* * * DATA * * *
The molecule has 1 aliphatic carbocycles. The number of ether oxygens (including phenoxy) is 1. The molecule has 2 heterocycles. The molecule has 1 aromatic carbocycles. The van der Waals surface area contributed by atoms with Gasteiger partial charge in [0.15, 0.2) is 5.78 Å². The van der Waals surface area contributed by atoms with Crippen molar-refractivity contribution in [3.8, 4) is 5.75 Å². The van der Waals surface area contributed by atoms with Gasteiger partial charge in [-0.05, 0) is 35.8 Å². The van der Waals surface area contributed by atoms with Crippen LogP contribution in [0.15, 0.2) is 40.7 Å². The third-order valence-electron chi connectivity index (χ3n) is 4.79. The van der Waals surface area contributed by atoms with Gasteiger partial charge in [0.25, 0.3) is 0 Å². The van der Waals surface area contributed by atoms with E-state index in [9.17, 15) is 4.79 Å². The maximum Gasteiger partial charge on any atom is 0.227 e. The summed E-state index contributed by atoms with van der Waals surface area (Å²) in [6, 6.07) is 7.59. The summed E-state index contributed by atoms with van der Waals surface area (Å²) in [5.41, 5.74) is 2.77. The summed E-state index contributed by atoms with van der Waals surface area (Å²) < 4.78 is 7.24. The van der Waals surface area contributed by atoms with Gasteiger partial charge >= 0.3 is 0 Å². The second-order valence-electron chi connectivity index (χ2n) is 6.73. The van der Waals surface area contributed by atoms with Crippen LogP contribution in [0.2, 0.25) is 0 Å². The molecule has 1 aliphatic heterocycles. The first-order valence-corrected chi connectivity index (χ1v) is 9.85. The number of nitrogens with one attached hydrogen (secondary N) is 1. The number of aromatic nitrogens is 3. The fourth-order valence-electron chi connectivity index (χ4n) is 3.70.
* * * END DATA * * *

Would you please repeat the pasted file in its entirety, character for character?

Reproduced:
The molecule has 1 aliphatic carbocycles. The number of ether oxygens (including phenoxy) is 1. The molecule has 2 heterocycles. The molecule has 1 aromatic carbocycles. The van der Waals surface area contributed by atoms with Gasteiger partial charge in [0.15, 0.2) is 5.78 Å². The van der Waals surface area contributed by atoms with Crippen molar-refractivity contribution in [3.8, 4) is 5.75 Å². The van der Waals surface area contributed by atoms with Gasteiger partial charge in [-0.05, 0) is 35.8 Å². The van der Waals surface area contributed by atoms with Crippen LogP contribution in [0.15, 0.2) is 40.7 Å². The third-order valence-electron chi connectivity index (χ3n) is 4.79. The van der Waals surface area contributed by atoms with Gasteiger partial charge in [0.25, 0.3) is 0 Å². The van der Waals surface area contributed by atoms with E-state index in [9.17, 15) is 4.79 Å². The maximum Gasteiger partial charge on any atom is 0.227 e. The summed E-state index contributed by atoms with van der Waals surface area (Å²) in [6, 6.07) is 7.59. The summed E-state index contributed by atoms with van der Waals surface area (Å²) in [5.41, 5.74) is 2.77. The summed E-state index contributed by atoms with van der Waals surface area (Å²) < 4.78 is 7.24. The van der Waals surface area contributed by atoms with Gasteiger partial charge >= 0.3 is 0 Å². The second-order valence-electron chi connectivity index (χ2n) is 6.73. The van der Waals surface area contributed by atoms with Crippen LogP contribution in [0.2, 0.25) is 0 Å². The molecule has 1 aliphatic heterocycles. The first-order valence-corrected chi connectivity index (χ1v) is 9.85. The number of nitrogens with one attached hydrogen (secondary N) is 1. The number of aromatic nitrogens is 3. The fourth-order valence-electron chi connectivity index (χ4n) is 3.70.